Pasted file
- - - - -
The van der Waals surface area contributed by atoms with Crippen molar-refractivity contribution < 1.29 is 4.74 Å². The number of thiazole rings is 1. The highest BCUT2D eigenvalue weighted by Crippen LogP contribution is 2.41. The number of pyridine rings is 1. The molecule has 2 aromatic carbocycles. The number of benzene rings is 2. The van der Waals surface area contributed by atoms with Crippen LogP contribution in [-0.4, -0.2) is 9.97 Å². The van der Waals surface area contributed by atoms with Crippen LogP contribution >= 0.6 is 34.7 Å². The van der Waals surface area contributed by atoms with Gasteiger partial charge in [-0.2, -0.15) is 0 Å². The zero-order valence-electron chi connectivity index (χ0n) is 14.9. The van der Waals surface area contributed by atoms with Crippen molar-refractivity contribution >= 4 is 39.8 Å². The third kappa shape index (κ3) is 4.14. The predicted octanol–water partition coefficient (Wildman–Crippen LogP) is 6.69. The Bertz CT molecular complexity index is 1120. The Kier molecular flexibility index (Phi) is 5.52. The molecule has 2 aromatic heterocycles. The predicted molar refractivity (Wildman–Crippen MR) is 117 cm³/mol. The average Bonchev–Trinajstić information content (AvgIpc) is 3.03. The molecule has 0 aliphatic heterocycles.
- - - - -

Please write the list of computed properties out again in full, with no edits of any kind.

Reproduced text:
The van der Waals surface area contributed by atoms with Crippen molar-refractivity contribution < 1.29 is 4.74 Å². The number of thiazole rings is 1. The highest BCUT2D eigenvalue weighted by Crippen LogP contribution is 2.41. The number of pyridine rings is 1. The molecule has 2 aromatic carbocycles. The number of benzene rings is 2. The van der Waals surface area contributed by atoms with Crippen LogP contribution in [-0.4, -0.2) is 9.97 Å². The van der Waals surface area contributed by atoms with Crippen LogP contribution >= 0.6 is 34.7 Å². The van der Waals surface area contributed by atoms with Gasteiger partial charge in [-0.2, -0.15) is 0 Å². The zero-order valence-electron chi connectivity index (χ0n) is 14.9. The van der Waals surface area contributed by atoms with Crippen molar-refractivity contribution >= 4 is 39.8 Å². The third kappa shape index (κ3) is 4.14. The predicted octanol–water partition coefficient (Wildman–Crippen LogP) is 6.69. The Bertz CT molecular complexity index is 1120. The Kier molecular flexibility index (Phi) is 5.52. The molecule has 2 aromatic heterocycles. The predicted molar refractivity (Wildman–Crippen MR) is 117 cm³/mol. The average Bonchev–Trinajstić information content (AvgIpc) is 3.03. The molecule has 0 aliphatic heterocycles.